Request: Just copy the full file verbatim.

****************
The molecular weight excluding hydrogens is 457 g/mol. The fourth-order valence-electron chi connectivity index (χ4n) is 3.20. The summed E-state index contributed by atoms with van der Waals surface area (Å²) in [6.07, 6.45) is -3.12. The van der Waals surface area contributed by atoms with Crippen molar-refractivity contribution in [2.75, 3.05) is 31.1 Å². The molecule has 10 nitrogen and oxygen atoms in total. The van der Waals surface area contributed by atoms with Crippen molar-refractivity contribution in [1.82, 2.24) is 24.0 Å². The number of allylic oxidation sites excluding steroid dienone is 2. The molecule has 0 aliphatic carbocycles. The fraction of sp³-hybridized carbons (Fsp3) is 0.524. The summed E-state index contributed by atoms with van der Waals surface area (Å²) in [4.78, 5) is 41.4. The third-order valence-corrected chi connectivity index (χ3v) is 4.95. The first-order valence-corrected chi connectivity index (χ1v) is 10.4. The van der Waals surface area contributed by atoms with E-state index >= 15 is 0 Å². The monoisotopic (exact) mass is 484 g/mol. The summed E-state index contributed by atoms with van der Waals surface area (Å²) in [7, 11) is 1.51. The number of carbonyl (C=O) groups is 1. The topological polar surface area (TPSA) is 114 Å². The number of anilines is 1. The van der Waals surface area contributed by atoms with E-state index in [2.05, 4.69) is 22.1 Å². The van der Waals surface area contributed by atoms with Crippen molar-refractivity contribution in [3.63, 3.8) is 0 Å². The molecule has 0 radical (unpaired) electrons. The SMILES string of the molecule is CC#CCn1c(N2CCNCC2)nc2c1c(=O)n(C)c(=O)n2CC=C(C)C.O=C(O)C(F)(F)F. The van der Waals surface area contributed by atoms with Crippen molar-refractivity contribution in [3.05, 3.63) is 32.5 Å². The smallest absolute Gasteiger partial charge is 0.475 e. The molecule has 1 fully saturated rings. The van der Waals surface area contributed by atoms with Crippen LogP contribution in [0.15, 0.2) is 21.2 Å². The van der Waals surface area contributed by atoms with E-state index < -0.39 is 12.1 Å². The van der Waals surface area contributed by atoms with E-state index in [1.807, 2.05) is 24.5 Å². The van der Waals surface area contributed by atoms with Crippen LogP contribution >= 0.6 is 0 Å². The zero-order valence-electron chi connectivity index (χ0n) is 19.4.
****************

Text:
The molecular weight excluding hydrogens is 457 g/mol. The fourth-order valence-electron chi connectivity index (χ4n) is 3.20. The summed E-state index contributed by atoms with van der Waals surface area (Å²) in [6.07, 6.45) is -3.12. The van der Waals surface area contributed by atoms with Crippen molar-refractivity contribution in [2.75, 3.05) is 31.1 Å². The molecule has 10 nitrogen and oxygen atoms in total. The van der Waals surface area contributed by atoms with Crippen molar-refractivity contribution in [1.82, 2.24) is 24.0 Å². The number of allylic oxidation sites excluding steroid dienone is 2. The molecule has 0 aliphatic carbocycles. The fraction of sp³-hybridized carbons (Fsp3) is 0.524. The summed E-state index contributed by atoms with van der Waals surface area (Å²) in [4.78, 5) is 41.4. The third-order valence-corrected chi connectivity index (χ3v) is 4.95. The first-order valence-corrected chi connectivity index (χ1v) is 10.4. The van der Waals surface area contributed by atoms with E-state index >= 15 is 0 Å². The monoisotopic (exact) mass is 484 g/mol. The summed E-state index contributed by atoms with van der Waals surface area (Å²) in [7, 11) is 1.51. The number of carbonyl (C=O) groups is 1. The topological polar surface area (TPSA) is 114 Å². The number of anilines is 1. The van der Waals surface area contributed by atoms with E-state index in [2.05, 4.69) is 22.1 Å². The van der Waals surface area contributed by atoms with Crippen molar-refractivity contribution in [3.63, 3.8) is 0 Å². The molecule has 0 radical (unpaired) electrons. The SMILES string of the molecule is CC#CCn1c(N2CCNCC2)nc2c1c(=O)n(C)c(=O)n2CC=C(C)C.O=C(O)C(F)(F)F. The van der Waals surface area contributed by atoms with Crippen molar-refractivity contribution in [3.05, 3.63) is 32.5 Å². The smallest absolute Gasteiger partial charge is 0.475 e. The molecule has 1 fully saturated rings. The van der Waals surface area contributed by atoms with Crippen LogP contribution in [0.15, 0.2) is 21.2 Å². The van der Waals surface area contributed by atoms with E-state index < -0.39 is 12.1 Å². The van der Waals surface area contributed by atoms with E-state index in [1.807, 2.05) is 24.5 Å². The van der Waals surface area contributed by atoms with Crippen LogP contribution >= 0.6 is 0 Å². The zero-order valence-electron chi connectivity index (χ0n) is 19.4.